"There does indeed exist a system of communication interception, put in place by the intelligence services of the United States, the United Kingdom, Canada, Australia and New Zealand," wrote Member of Parliament Arthur Paecht, who authored the report.
"It's not impossible that certain information collected [by Echelon] could be used for political or economic ends," Paecht said. Though there is no formal proof, "the ambiguity of the statements of certain responsible parties leave no doubt of that possibility," he wrote.
He said there is reason to believe espionage has "indirectly benefited" US businesses, adding, "If the French authorities advise companies and economic actors to protect themselves, they have of necessity their reasons."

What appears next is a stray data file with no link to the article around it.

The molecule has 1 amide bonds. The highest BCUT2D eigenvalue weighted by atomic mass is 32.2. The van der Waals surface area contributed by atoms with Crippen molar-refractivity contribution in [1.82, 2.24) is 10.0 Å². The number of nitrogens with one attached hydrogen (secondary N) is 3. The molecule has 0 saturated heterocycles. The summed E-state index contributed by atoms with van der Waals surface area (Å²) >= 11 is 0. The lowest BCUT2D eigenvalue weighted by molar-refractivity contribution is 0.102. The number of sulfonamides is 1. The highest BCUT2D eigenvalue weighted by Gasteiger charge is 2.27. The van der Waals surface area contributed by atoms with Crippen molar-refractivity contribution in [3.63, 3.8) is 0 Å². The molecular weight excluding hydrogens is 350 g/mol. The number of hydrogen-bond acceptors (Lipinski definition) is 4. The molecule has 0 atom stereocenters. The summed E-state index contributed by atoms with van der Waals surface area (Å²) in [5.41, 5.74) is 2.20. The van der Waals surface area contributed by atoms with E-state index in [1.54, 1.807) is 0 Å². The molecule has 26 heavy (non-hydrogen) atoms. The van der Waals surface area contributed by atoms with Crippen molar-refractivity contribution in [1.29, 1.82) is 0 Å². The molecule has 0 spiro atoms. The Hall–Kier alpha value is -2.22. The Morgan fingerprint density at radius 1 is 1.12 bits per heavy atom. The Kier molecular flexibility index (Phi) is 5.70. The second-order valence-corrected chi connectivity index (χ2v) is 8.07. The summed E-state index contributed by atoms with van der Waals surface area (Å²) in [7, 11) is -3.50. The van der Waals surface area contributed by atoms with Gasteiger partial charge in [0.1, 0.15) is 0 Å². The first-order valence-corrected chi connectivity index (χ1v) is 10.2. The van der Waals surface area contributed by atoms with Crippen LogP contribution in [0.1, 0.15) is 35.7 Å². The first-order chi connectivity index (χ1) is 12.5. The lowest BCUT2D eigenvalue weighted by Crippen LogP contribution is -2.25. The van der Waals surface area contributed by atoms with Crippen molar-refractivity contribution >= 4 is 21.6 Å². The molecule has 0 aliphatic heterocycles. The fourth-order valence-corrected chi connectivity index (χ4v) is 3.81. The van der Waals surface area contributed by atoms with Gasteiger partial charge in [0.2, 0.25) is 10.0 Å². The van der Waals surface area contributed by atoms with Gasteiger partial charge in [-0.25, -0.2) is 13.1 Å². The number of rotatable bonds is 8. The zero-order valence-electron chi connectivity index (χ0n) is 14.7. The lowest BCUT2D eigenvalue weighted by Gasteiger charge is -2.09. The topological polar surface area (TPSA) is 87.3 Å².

Paecht recommended a reinforcement of information and communications security "at all levels, individual and collective, national and European."
A European Parliament committee charged with investigating the Echelon threat is scheduled to resume consultation on November 20 in Brussels.